". . . Furthermore, should additional funds arise from the disposal of such assets as still remain in the hands of the receiver, the surety company, upon payment of the judgment, may be subrogated to the rights of the persons in whose behalf this action is brought."
The question has frequently arisen where statutes make a public officer or banker liable, either civilly or criminally, for money "lost" by reason of his acts, as to when the "loss" occurs, and it is generally held that, where it involves bank deposits, the full deposit is "lost" when the bank fails to pay on demand, even though ultimate liquidation might recoup something, and in civil cases that the surety is protected by the right of subrogation. Buhl Highway Dist. v. Allred, 41 Idaho 54, 238 P. 298; State v. Krasher, 170 Ind. 43, 83 N.E. 498; Meadowcroft et al. v. People, 163 Ill. 56, 45 N.E. 991, 54 Am. St. Rep. 447, 35 L.R.A. 176; State v. Beach, 147 Ind. 74, 43 N.E. 949, 46 N.E. 145, 36 L.R.A. 179; Queenan v. Palmer, 117 Ill. 62, 619, 7 N.E. 470, 613.
Counsel for defendants have cited to us, as sustaining their position, the cases of Northwestern Nat. Bank v. People's State Bank, 109 Kan. 506, 200 P. 278, 19 A.L.R. 551, and Jefferson County Savings Bank v. Hendrix, 147 Ala. 670, 39 So. 295, 1 L.R.A. (N.S.) 246.
It will be seen on examining these cases and the others on which they are based that they all involve an attempt to charge a bank for the amount shown on the face of the instrument, for failure to collect a check, draft or other evidence of indebtedness, and the reasoning sustaining the decisions is, "It is not certain that even with due diligence the delinquent bank would have collected the full amount of the debt. Therefore the plaintiff can recover only what he has actually lost, after all possibility of minimizing the loss has been exhausted." Assuming, without admitting, that under such circumstances the rule laid down in the cases just cited is correct, we fail to see its application to facts like those involved herein. In them the offending bank had received something of claimants which might or might not be of value. Here it had received actual money belonging to them. There its obligation to pay was limited to what it actually could, with due diligence, collect. Here it was fixed and definite for the full amount of the deposit.
We are of the opinion that on both reason and authority in cases like this the measure of damages is the full amount of the deposits, plus legal interest from the date the bank closed, less any sums actually recovered at the date of trial. If at a later date further amounts are paid as dividends, the right of subrogation no doubt exists, in equity if not by statute. State v. Title Guaranty Surety Co., supra; Buhl Highway Dist. v. Allred, supra; Boaz v. Ferrell, (Tex.Civ.App.) 152 S.W. 200; Pond v. Dougherty, 6 Cal.App. 686, 92 P. 1035; Forest County v. Poppy, 193 Wis. 274, 213 N.W. 676; 60 C.J. 772.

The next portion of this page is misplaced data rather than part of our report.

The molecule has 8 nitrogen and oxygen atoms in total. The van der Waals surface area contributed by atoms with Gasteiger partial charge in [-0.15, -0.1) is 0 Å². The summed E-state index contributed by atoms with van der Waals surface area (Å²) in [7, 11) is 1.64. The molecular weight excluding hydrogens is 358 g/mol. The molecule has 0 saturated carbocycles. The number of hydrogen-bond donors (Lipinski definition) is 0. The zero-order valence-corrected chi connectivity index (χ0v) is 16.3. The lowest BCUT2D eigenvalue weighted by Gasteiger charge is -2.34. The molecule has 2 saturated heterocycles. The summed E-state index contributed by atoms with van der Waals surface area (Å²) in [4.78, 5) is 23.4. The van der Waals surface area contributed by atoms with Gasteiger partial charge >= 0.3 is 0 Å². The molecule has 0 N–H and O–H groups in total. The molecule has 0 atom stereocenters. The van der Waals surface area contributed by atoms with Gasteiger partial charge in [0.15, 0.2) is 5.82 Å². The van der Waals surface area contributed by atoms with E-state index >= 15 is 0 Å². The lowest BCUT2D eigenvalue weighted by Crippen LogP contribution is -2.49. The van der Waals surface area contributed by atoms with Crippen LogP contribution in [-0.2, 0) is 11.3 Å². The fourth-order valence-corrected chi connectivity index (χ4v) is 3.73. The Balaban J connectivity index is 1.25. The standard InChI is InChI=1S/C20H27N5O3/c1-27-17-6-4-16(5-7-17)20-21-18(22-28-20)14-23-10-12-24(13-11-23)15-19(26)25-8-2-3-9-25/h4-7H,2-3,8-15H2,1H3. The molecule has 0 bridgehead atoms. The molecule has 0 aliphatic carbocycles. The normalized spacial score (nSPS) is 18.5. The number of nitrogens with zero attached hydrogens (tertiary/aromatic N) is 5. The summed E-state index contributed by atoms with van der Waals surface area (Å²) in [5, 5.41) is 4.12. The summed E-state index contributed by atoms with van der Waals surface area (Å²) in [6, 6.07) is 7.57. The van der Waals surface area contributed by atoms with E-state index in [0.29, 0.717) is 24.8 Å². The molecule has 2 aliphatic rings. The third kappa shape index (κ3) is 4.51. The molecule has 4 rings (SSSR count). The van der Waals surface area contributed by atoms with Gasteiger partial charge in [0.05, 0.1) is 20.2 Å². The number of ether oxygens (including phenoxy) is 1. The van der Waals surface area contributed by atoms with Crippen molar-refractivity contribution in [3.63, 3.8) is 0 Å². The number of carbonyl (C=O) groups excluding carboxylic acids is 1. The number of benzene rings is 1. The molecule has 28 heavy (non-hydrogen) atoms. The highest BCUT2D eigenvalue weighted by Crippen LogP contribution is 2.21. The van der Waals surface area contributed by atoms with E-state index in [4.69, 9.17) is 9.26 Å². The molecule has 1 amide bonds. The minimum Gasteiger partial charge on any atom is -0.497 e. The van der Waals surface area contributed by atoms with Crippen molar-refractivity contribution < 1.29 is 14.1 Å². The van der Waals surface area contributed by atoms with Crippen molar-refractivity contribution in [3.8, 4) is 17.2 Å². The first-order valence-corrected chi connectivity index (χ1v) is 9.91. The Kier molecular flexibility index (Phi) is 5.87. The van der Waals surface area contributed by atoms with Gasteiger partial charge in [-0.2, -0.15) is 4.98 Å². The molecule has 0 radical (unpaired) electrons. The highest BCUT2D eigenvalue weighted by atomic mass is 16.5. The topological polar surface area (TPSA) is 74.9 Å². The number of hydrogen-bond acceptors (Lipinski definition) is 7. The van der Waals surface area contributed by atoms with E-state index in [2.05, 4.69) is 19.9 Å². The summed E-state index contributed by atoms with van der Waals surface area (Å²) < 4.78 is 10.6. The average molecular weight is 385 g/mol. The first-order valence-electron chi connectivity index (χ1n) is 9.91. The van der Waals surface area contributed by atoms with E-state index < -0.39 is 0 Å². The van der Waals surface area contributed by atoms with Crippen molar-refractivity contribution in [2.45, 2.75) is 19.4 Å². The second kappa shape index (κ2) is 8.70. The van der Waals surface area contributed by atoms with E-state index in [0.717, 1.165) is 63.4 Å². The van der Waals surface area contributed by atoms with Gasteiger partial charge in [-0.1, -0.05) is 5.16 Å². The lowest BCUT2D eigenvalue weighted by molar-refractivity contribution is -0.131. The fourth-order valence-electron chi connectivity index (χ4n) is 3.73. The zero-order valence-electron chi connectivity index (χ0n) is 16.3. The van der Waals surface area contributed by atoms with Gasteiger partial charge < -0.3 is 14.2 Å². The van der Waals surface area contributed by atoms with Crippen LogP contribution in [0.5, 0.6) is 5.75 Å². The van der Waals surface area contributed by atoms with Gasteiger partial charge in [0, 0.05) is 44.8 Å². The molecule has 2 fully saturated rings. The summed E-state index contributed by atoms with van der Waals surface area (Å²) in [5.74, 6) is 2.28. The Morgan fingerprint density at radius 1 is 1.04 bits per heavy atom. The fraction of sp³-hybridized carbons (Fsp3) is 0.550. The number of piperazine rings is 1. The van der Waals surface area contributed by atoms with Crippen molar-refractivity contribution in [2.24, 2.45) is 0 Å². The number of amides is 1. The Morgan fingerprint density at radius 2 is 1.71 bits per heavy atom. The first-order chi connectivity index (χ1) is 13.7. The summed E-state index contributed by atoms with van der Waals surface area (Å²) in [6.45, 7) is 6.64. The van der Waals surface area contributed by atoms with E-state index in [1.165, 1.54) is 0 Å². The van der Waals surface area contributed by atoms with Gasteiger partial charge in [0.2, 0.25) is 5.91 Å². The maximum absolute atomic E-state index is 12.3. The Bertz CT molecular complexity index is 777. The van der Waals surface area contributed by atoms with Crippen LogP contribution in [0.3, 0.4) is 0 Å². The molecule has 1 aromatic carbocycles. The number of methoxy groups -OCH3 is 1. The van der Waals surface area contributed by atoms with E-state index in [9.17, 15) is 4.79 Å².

From what we have said it is apparent that on the law and the undisputed facts it was the duty of the trial court to instruct a verdict in favor of plaintiff in the sum of $20,000, unless it appeared affirmatively from the evidence, either (a) that plaintiff and his assignors had knowledge, long enough before the bank finally closed to have withdrawn their deposits, of the wrongful acts of defendant Button, or (b) that they have actually received credits on their deposits sufficient to reduce them below the amount of the verdict. Our attention has not been called to any evidence to this effect, nor is it suggested that any exists. Such being the case, it is unnecessary to consider the other legal propositions raised by the assignments of error. Even if all of them were well taken, it would be both foolish and futile to reverse a case for technical error when the result must be the same at a new trial.
The judgment of the superior court of Maricopa county is affirmed.
ROSS, C.J., and McALISTER, J., concur.